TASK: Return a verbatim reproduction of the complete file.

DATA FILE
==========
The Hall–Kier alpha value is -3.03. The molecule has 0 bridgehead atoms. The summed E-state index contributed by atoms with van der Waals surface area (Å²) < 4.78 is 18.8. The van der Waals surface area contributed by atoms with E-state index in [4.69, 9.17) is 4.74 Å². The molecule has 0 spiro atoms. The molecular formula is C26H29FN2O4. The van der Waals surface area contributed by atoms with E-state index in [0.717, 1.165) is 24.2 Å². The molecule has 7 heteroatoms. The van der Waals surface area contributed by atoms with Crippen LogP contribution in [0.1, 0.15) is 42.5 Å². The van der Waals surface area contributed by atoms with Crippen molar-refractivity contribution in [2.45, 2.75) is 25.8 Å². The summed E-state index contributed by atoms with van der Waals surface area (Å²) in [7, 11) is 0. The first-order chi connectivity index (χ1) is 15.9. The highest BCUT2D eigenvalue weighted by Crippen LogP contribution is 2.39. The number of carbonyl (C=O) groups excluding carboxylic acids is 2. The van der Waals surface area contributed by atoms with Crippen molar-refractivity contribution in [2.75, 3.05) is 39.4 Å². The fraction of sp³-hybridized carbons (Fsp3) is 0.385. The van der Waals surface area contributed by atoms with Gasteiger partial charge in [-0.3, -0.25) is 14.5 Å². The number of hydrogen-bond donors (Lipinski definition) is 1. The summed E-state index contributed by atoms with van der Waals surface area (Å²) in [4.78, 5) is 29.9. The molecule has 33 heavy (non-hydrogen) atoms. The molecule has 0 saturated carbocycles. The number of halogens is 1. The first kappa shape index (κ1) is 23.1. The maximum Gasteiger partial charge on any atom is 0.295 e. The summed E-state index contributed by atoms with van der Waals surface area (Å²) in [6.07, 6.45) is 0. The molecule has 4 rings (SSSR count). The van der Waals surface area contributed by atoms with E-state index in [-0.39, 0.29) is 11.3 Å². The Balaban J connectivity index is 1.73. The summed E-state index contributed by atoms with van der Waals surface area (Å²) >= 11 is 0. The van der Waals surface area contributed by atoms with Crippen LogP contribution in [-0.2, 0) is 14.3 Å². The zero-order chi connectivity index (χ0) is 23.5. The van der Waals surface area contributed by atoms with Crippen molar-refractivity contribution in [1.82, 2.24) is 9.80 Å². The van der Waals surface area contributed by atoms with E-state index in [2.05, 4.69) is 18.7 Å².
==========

The Hall–Kier alpha value is -3.03. The molecule has 0 bridgehead atoms. The summed E-state index contributed by atoms with van der Waals surface area (Å²) < 4.78 is 18.8. The van der Waals surface area contributed by atoms with E-state index in [4.69, 9.17) is 4.74 Å². The molecule has 0 spiro atoms. The molecular formula is C26H29FN2O4. The van der Waals surface area contributed by atoms with E-state index in [0.717, 1.165) is 24.2 Å². The molecule has 7 heteroatoms. The van der Waals surface area contributed by atoms with Crippen LogP contribution in [0.1, 0.15) is 42.5 Å². The van der Waals surface area contributed by atoms with Crippen molar-refractivity contribution in [2.45, 2.75) is 25.8 Å². The summed E-state index contributed by atoms with van der Waals surface area (Å²) in [7, 11) is 0. The first-order chi connectivity index (χ1) is 15.9. The highest BCUT2D eigenvalue weighted by Crippen LogP contribution is 2.39. The number of carbonyl (C=O) groups excluding carboxylic acids is 2. The van der Waals surface area contributed by atoms with Crippen molar-refractivity contribution in [2.75, 3.05) is 39.4 Å². The fraction of sp³-hybridized carbons (Fsp3) is 0.385. The van der Waals surface area contributed by atoms with Gasteiger partial charge in [-0.3, -0.25) is 14.5 Å². The number of hydrogen-bond donors (Lipinski definition) is 1. The summed E-state index contributed by atoms with van der Waals surface area (Å²) in [4.78, 5) is 29.9. The molecule has 33 heavy (non-hydrogen) atoms. The molecule has 0 saturated carbocycles. The number of halogens is 1. The first kappa shape index (κ1) is 23.1. The maximum Gasteiger partial charge on any atom is 0.295 e. The summed E-state index contributed by atoms with van der Waals surface area (Å²) in [6.07, 6.45) is 0. The molecule has 4 rings (SSSR count). The van der Waals surface area contributed by atoms with E-state index in [-0.39, 0.29) is 11.3 Å². The Balaban J connectivity index is 1.73. The summed E-state index contributed by atoms with van der Waals surface area (Å²) >= 11 is 0. The van der Waals surface area contributed by atoms with Crippen LogP contribution in [-0.2, 0) is 14.3 Å². The zero-order chi connectivity index (χ0) is 23.5. The van der Waals surface area contributed by atoms with Crippen molar-refractivity contribution in [1.82, 2.24) is 9.80 Å². The van der Waals surface area contributed by atoms with E-state index in [2.05, 4.69) is 18.7 Å².